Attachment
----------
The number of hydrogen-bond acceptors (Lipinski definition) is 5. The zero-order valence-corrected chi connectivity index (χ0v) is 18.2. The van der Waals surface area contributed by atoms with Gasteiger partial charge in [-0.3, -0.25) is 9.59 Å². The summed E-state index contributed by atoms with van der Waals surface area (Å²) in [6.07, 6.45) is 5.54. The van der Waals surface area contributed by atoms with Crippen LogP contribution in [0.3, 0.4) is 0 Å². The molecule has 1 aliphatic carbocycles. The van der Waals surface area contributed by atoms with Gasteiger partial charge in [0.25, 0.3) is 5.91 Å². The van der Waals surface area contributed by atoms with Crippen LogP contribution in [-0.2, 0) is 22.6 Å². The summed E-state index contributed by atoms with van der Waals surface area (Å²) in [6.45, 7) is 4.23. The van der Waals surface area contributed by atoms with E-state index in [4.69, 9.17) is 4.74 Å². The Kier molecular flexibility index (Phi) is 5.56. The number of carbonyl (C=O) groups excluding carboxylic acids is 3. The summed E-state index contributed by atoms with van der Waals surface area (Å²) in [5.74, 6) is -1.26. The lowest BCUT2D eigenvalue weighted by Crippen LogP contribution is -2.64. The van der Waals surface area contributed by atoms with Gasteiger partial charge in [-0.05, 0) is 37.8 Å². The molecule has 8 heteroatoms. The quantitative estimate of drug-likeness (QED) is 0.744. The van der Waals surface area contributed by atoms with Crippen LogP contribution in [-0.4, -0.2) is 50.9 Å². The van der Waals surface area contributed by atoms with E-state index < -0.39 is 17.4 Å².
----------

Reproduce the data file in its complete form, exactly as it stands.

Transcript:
The number of hydrogen-bond acceptors (Lipinski definition) is 5. The zero-order valence-corrected chi connectivity index (χ0v) is 18.2. The van der Waals surface area contributed by atoms with Gasteiger partial charge in [-0.3, -0.25) is 9.59 Å². The summed E-state index contributed by atoms with van der Waals surface area (Å²) in [6.07, 6.45) is 5.54. The van der Waals surface area contributed by atoms with Crippen LogP contribution in [0.3, 0.4) is 0 Å². The molecule has 1 aliphatic carbocycles. The van der Waals surface area contributed by atoms with Gasteiger partial charge in [0.25, 0.3) is 5.91 Å². The van der Waals surface area contributed by atoms with Crippen LogP contribution in [-0.2, 0) is 22.6 Å². The summed E-state index contributed by atoms with van der Waals surface area (Å²) in [6.45, 7) is 4.23. The van der Waals surface area contributed by atoms with E-state index in [4.69, 9.17) is 4.74 Å². The Kier molecular flexibility index (Phi) is 5.56. The number of carbonyl (C=O) groups excluding carboxylic acids is 3. The summed E-state index contributed by atoms with van der Waals surface area (Å²) in [5.74, 6) is -1.26. The lowest BCUT2D eigenvalue weighted by Crippen LogP contribution is -2.64. The van der Waals surface area contributed by atoms with Gasteiger partial charge in [-0.05, 0) is 37.8 Å². The molecule has 8 heteroatoms. The quantitative estimate of drug-likeness (QED) is 0.744. The van der Waals surface area contributed by atoms with Crippen LogP contribution in [-0.4, -0.2) is 50.9 Å². The van der Waals surface area contributed by atoms with E-state index < -0.39 is 17.4 Å².